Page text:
Gas Prices to Remain Low Throughout Summer
Apr 15, 2015
Summer is traditionally the time when families take road trips and vacations. The children are out of school, the weather is warm and the days longer. Summer is also traditionally the time when gas prices increase. A switch to summer-grade fuel, natural disasters and refinery inspections causes supply to dwindle while demand skyrockets.
This summer, however, traditions are meant to be broken.
When planning a vacation, road trip or even just a drive to the beach this summer, US drivers are going to have a big smile on their face and extra money in their pockets. The Department of Energy recently released its short-term energy forecast and they predict summer gas prices to be at their lowest since the summer of 2009. The national average is predicted to fall 32 percent compared to 2014 with the average gallon of gas costing $2.45 between April and September.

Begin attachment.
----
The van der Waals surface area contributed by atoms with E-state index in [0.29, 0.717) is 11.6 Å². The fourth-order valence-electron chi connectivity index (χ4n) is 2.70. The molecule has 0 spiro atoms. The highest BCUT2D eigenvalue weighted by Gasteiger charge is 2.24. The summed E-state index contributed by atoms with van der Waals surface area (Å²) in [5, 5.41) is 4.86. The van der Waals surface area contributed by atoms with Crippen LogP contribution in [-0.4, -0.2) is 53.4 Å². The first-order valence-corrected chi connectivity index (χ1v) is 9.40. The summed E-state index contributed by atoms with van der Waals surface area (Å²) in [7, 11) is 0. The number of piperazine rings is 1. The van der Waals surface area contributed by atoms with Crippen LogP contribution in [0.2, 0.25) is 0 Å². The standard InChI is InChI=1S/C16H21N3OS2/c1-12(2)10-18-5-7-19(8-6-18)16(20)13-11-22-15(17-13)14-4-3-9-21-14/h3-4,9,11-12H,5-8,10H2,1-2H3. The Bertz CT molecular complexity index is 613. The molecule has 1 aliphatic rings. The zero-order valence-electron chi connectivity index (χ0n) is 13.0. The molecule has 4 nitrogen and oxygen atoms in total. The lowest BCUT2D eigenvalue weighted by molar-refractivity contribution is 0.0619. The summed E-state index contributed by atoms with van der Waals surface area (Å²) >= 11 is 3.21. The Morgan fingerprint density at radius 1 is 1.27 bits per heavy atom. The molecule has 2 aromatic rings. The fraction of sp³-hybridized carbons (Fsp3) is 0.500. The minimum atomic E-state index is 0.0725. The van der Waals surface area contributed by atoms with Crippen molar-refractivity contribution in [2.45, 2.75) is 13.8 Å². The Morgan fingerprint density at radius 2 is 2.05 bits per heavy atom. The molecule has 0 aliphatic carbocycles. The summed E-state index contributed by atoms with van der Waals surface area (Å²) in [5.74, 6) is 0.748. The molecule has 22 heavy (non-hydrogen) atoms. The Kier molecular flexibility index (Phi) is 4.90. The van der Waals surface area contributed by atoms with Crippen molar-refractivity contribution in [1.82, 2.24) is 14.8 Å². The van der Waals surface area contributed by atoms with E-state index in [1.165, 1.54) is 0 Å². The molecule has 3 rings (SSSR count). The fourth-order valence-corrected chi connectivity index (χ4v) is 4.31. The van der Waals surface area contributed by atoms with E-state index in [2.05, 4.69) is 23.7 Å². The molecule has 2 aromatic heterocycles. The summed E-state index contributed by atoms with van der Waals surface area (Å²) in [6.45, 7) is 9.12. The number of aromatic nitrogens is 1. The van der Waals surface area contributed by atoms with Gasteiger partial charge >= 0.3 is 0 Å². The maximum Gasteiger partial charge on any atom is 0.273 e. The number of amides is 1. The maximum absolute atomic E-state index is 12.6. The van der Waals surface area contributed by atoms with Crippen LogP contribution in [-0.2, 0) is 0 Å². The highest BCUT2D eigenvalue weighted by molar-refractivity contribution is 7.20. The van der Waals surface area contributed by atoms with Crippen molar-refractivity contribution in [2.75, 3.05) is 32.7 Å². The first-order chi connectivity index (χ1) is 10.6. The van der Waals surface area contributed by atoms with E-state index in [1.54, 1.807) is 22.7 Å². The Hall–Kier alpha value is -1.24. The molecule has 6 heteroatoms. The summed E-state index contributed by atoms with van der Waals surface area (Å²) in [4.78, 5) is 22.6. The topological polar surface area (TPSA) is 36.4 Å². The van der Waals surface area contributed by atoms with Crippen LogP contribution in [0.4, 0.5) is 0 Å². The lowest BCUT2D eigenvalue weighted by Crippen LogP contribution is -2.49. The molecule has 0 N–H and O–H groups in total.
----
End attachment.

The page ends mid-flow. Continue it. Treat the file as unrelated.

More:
While US drivers are expected to clock more miles and guzzle about 1.6 percent more gasoline this summer, the low cost of gas can be attributed to growing supplies that are outpacing demand. Higher production in North American and elsewhere has been driving the price of crude oil down.
Retailers and tourist destinations will welcome the lower gas prices and hope that translates into more sales and bigger bottom lines. So far in 2015 this has not been the case. Reports show that Americans have kept the additional money in their bank accounts with personal savings rates climbing from 4.4 percent at the end of 2014 to 5.8 percent by the end of February 2015. The reason behind the cautious spending is speculative but the assumption is consumer confidence is low or winter weather conditions have kept most Americans inside. Either way retailers will be hoping to shake those winter blues and entice more customers in their stores this summer.
Of course low gas prices won’t make everyone happy. The typical US family will likely save about $700 in fuel expenses in 2015. Hybrid and electric vehicle manufacturers will surely feel the sting as there is less incentive to buy their products. Instead consumers will opt for trucks and large SUV’s which they have put off purchasing in recent years due to high gas prices.